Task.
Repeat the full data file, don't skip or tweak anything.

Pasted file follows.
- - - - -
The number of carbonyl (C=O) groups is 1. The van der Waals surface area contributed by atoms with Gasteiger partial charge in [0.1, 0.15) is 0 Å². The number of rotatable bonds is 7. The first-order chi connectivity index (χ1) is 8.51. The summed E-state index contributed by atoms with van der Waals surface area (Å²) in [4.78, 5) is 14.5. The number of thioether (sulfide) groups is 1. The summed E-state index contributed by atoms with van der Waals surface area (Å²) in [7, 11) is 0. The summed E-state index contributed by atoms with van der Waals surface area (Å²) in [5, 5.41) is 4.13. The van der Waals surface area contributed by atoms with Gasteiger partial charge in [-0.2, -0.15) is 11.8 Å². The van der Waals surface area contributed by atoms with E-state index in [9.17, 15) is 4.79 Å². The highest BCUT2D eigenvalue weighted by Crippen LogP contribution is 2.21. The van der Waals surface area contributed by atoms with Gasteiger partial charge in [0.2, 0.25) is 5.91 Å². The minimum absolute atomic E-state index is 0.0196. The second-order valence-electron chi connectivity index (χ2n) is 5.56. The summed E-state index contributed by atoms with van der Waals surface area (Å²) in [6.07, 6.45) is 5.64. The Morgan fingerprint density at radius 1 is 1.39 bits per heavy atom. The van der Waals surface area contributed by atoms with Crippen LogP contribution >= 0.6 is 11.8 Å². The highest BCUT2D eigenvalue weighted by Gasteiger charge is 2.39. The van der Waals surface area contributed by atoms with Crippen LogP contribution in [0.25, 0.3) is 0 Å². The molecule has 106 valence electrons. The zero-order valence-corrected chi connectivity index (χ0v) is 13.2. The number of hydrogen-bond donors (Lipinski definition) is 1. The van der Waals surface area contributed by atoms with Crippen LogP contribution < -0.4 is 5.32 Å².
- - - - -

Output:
The number of carbonyl (C=O) groups is 1. The van der Waals surface area contributed by atoms with Gasteiger partial charge in [0.1, 0.15) is 0 Å². The number of rotatable bonds is 7. The first-order chi connectivity index (χ1) is 8.51. The summed E-state index contributed by atoms with van der Waals surface area (Å²) in [4.78, 5) is 14.5. The number of thioether (sulfide) groups is 1. The summed E-state index contributed by atoms with van der Waals surface area (Å²) in [7, 11) is 0. The summed E-state index contributed by atoms with van der Waals surface area (Å²) in [5, 5.41) is 4.13. The van der Waals surface area contributed by atoms with Gasteiger partial charge in [-0.2, -0.15) is 11.8 Å². The van der Waals surface area contributed by atoms with E-state index in [9.17, 15) is 4.79 Å². The highest BCUT2D eigenvalue weighted by Crippen LogP contribution is 2.21. The van der Waals surface area contributed by atoms with Gasteiger partial charge in [0.2, 0.25) is 5.91 Å². The minimum absolute atomic E-state index is 0.0196. The second-order valence-electron chi connectivity index (χ2n) is 5.56. The summed E-state index contributed by atoms with van der Waals surface area (Å²) in [6.07, 6.45) is 5.64. The Morgan fingerprint density at radius 1 is 1.39 bits per heavy atom. The van der Waals surface area contributed by atoms with Crippen LogP contribution >= 0.6 is 11.8 Å². The highest BCUT2D eigenvalue weighted by Gasteiger charge is 2.39. The van der Waals surface area contributed by atoms with Crippen LogP contribution in [0.25, 0.3) is 0 Å². The molecule has 106 valence electrons. The zero-order valence-corrected chi connectivity index (χ0v) is 13.2. The number of hydrogen-bond donors (Lipinski definition) is 1. The van der Waals surface area contributed by atoms with Crippen LogP contribution < -0.4 is 5.32 Å².